Immunotherapy in Gastroesophageal Cancers: Current Evidence and Ongoing Trials

Jasmine Huynh, Kanishka Patel, Jun Gong, May Cho, Midhun Malla, Aparna Parikh, Samuel Klempner

Research output: Contribution to journalReview articlepeer-review


Data supporting the use of immunotherapy in the treatment of gastroesophageal cancer continues to evolve. The promising results from adjuvant immunotherapy and trials combining immunotherapy plus chemotherapy in the 1L setting have led to broad US FDA approvals. Among the PD-L1 negative subgroups, the magnitude of benefit is diminished; effective therapy for this population remains an unmet need. A detailed biologic understanding of the PD-L1 negative (and low) population represents a barrier to developing effective combination therapies, although combination angiogenesis inhibitors and immunotherapy look encouraging. Early phase clinical trials, particularly with pembrolizumab plus lenvatinib (EPOC 1706), demonstrated a clear signal independent of PD-L1, and a confirmatory phase III trial of pembrolizumab plus lenvatinib is planned. Conceptually, it is important to think of immune checkpoint inhibitor therapy as targeted therapy, most active in clearly defined biomarker-selected populations. Pre-planned analyses have reliably shown a clear trend toward a greater magnitude of benefit in patients with higher PD-L1 expression, particularly CPS ≥ 5 and ≥ 10. Whether there is a linear relationship at higher cutoffs is not well known, though it likely represents smaller and smaller populations. Although beyond the scope of this clinically oriented review, recognition of the spatial and temporal heterogeneity in PD-L1 expression is important and repeat testing from progression samples across lines of therapy should be considered. Questions about additional predictive biomarkers, particularly plasma-derived, remain. Responses by tumor histology and location also differ, and special attention to these factors as well as MSI-H, HER2, and EBV subgroups in future trials is warranted. Questions regarding the incorporation of immunotherapy after progression on 1L immunotherapy plus chemotherapy combinations will arise as these combinations are used more frequently, and this represents a key area of future investigation. Overall, the role of immunotherapy continues to expand in GEA, and we welcome any additional tools for this difficult-to-treat group of cancers.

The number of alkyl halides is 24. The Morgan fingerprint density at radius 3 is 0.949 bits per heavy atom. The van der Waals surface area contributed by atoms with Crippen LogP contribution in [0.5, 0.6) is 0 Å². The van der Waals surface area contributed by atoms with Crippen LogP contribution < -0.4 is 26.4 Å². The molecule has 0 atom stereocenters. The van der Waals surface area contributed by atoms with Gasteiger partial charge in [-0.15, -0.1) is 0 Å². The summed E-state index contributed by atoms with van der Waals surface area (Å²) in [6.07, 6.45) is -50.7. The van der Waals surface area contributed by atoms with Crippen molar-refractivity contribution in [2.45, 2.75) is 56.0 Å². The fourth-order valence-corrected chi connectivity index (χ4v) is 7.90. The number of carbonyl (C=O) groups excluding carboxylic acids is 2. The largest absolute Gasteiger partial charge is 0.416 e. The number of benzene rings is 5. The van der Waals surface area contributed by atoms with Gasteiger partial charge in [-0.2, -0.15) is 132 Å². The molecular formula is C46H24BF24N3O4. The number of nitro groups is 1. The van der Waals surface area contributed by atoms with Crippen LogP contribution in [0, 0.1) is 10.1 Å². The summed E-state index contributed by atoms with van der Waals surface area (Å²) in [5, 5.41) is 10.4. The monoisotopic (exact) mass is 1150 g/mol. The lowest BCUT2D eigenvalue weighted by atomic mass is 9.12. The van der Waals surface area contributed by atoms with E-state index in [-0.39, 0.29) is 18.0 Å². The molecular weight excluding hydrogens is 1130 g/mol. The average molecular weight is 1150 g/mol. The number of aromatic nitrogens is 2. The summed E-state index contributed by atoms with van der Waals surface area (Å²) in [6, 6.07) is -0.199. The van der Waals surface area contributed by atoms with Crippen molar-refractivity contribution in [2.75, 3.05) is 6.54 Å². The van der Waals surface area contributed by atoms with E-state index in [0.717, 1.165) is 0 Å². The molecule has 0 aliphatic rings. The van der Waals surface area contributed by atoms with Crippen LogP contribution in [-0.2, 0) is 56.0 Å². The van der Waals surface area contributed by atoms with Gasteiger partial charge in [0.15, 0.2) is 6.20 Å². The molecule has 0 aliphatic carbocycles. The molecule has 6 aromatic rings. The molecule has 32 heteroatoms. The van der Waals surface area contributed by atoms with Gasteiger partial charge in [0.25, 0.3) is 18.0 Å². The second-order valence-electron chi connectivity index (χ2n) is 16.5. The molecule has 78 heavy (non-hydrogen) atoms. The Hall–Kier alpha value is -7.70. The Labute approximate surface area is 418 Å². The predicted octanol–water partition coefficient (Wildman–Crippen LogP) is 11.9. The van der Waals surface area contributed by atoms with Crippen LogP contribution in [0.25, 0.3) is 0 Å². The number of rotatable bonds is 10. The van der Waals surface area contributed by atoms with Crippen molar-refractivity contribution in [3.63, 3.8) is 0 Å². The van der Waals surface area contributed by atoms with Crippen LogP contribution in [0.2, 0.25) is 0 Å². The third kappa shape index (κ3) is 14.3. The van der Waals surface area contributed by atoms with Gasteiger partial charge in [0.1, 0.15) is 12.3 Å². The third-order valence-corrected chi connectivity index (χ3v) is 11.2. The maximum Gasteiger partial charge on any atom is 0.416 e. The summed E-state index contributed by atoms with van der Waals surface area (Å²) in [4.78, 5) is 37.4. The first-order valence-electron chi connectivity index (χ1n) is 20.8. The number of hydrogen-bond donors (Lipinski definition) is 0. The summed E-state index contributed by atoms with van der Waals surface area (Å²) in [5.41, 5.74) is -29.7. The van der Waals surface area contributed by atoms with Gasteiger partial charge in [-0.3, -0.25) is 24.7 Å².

Original languageEnglish (US)
Article number100
JournalCurrent treatment options in oncology
Issue number11
StatePublished - Nov 2021
Externally publishedYes


  • Esophageal cancer
  • Gastric cancer
  • GEJ
  • Immunotherapy
  • Nivolumab
  • PD-1
  • Pembrolizumab

ASJC Scopus subject areas

  • Oncology
  • Pharmacology (medical)


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